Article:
When Kayla Schachter of Bergenfield and Akiva Nelson of Teaneck begin at the University of Maryland in the fall, they will be prepared to respond to questions about Israel — hostile or just plain curious — thanks to the Nitzavim Fellowship, a program in Jerusalem geared to Orthodox gap-year students in Israel who are heading to secular college campuses.
“The Nitzavim Fellowship has given me tools and resources in order to answer any question Jews or non-Jews have about anything to do with Israel in a peaceful and knowledgeable way,” said Mr. Nelson, a graduate of Frisch who now is learning in Yeshivat Orayta in Jerusalem.
“I learned what I can expect on campus and how to better respond,” added Ms. Schachter, a Bruriah High School for Girls alumna finishing her gap year at Michlelet Mevaseret Yerushalayim seminary.
The fellowship is the latest offering from Jewish Year Abroad, an independent, privately funded nonprofit organization headed by Rabbi Adi Isaacs. It also runs Thrive Study Abroad, for Jewish semester-abroad college students at Hebrew University and Tel Aviv University, and Rimon Fellows, specifically for Orthodox semester-abroad college students at Hebrew University.
Nitzavim, under the directorship of Rabbi Isaacs’s brother Yair, accepted 70 students from 24 gap-year programs to attend 12 for-credit in-person and virtual classes at Hebrew University, covering topics such as Jewish leadership on college campuses, diverse expressions of Jewish identity, antisemitism, and Israel.
“The goal is preparing you to maintain the values you’ve grown up with during your college years,” Rena Zoldan, Nitzavim Fellowship’s director of marketing, said.
“When you’ve been in a modern Orthodox environment your whole life and you’re in Israel for the year and then continue on to a secular American college, you will not know what hit you. Jews aren’t loved, and religion is hard outside the bubble.
“Not only will you be challenged in everything you know and hold dear, but you will also encounter a lot of Jews who weren’t given the educational opportunities you were given. You’re going to hear remarks like, ‘Oh, you’re religious? What’s up with the Israeli-Palestinian conflict? What about Shabbat?’ You will face antisemitism, misinformation, and apathy,” she said.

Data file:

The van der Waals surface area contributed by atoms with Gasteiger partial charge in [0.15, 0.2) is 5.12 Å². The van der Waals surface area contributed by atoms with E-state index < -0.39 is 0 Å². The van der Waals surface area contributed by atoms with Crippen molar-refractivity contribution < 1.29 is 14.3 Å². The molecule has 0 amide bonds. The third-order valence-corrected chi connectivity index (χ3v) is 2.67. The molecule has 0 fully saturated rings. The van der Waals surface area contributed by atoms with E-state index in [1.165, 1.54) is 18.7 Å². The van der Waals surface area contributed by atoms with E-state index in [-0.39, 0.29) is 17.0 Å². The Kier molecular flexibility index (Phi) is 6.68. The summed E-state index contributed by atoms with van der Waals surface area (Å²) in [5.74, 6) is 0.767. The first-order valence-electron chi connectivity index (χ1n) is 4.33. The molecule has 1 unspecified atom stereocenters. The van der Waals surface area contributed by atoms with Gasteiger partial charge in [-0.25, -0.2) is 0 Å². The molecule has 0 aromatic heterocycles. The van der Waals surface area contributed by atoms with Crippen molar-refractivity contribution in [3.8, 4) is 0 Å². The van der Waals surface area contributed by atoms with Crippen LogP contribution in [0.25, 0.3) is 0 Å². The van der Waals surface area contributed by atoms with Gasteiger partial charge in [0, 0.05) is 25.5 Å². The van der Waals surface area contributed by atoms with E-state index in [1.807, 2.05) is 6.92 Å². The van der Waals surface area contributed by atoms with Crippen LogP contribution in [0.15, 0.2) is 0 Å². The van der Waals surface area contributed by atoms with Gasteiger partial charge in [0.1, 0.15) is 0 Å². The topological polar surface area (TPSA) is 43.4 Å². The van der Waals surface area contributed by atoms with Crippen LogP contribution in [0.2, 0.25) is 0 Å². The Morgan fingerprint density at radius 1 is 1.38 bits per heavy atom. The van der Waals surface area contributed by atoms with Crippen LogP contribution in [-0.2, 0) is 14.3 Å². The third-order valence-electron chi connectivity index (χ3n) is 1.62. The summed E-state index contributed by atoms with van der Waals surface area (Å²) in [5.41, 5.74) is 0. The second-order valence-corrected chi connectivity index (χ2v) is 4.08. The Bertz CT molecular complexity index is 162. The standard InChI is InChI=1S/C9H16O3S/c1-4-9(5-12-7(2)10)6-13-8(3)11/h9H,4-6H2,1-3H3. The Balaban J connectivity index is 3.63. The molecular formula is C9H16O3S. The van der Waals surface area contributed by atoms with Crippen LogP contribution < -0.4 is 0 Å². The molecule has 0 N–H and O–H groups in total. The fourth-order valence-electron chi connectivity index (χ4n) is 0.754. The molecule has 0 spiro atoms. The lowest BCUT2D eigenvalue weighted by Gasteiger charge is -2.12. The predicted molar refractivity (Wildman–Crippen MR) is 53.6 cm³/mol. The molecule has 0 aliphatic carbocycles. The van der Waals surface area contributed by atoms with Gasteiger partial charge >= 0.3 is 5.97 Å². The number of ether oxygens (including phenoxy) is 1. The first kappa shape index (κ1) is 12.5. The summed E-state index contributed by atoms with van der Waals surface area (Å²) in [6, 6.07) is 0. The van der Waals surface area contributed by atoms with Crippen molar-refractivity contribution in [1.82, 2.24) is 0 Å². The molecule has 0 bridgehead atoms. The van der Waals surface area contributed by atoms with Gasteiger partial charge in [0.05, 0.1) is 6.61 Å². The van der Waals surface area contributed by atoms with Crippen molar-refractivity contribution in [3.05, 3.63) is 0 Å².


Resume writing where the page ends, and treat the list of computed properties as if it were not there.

“We give the fellows model lessons and experiences, for example role-playing as if the staff members are the secular college students and vice versa,” she continued. “We put them on the spot, giving hands-on tactical experience. We bring in politicians and speakers presenting opinions from every angle. Because you have to have the ability to stay strong and pass that strength to others.
“There is no lack of organizations on campus trying to empower Jewish students, but over 90 percent of Jewish students on campuses never walk through the doors of those organizations,” she concluded.
The fellows also worked in teams with mentors and influencers to create viable business plans for projects designed to foster meaningful impact, connections, and understanding on college campuses around issues of Judaism and Israel.
“The projects are innovative, on-the-ground, and peer-to-peer,” Ms. Zoldan said. “It’s not about a rabbi interacting with students but about students interacting with their dormmate or lab partner.”